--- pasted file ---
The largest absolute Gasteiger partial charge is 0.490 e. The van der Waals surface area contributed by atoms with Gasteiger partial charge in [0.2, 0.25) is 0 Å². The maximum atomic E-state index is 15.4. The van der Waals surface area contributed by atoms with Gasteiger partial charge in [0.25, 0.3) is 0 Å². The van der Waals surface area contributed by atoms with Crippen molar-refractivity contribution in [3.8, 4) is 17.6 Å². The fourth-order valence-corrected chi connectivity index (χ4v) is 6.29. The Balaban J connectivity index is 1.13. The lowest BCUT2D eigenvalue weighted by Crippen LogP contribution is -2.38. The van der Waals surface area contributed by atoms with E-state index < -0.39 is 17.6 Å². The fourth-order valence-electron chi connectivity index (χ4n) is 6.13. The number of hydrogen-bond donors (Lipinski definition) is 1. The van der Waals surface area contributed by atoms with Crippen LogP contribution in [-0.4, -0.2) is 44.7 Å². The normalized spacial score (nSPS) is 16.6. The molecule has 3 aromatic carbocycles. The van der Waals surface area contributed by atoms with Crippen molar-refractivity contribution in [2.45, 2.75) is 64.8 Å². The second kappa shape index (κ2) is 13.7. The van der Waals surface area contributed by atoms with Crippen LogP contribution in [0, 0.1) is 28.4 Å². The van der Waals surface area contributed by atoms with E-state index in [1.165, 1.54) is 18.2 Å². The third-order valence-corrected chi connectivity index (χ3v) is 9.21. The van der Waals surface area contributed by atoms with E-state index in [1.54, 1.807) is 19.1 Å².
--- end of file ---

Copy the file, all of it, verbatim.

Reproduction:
The largest absolute Gasteiger partial charge is 0.490 e. The van der Waals surface area contributed by atoms with Gasteiger partial charge in [0.2, 0.25) is 0 Å². The maximum atomic E-state index is 15.4. The van der Waals surface area contributed by atoms with Gasteiger partial charge in [0.25, 0.3) is 0 Å². The van der Waals surface area contributed by atoms with Crippen molar-refractivity contribution in [3.8, 4) is 17.6 Å². The fourth-order valence-corrected chi connectivity index (χ4v) is 6.29. The Balaban J connectivity index is 1.13. The lowest BCUT2D eigenvalue weighted by Crippen LogP contribution is -2.38. The van der Waals surface area contributed by atoms with E-state index < -0.39 is 17.6 Å². The fourth-order valence-electron chi connectivity index (χ4n) is 6.13. The number of hydrogen-bond donors (Lipinski definition) is 1. The van der Waals surface area contributed by atoms with Crippen LogP contribution in [-0.4, -0.2) is 44.7 Å². The normalized spacial score (nSPS) is 16.6. The molecule has 3 aromatic carbocycles. The van der Waals surface area contributed by atoms with Crippen molar-refractivity contribution in [2.45, 2.75) is 64.8 Å². The second kappa shape index (κ2) is 13.7. The van der Waals surface area contributed by atoms with Crippen LogP contribution in [0, 0.1) is 28.4 Å². The van der Waals surface area contributed by atoms with E-state index in [1.165, 1.54) is 18.2 Å². The third-order valence-corrected chi connectivity index (χ3v) is 9.21. The van der Waals surface area contributed by atoms with E-state index in [1.54, 1.807) is 19.1 Å².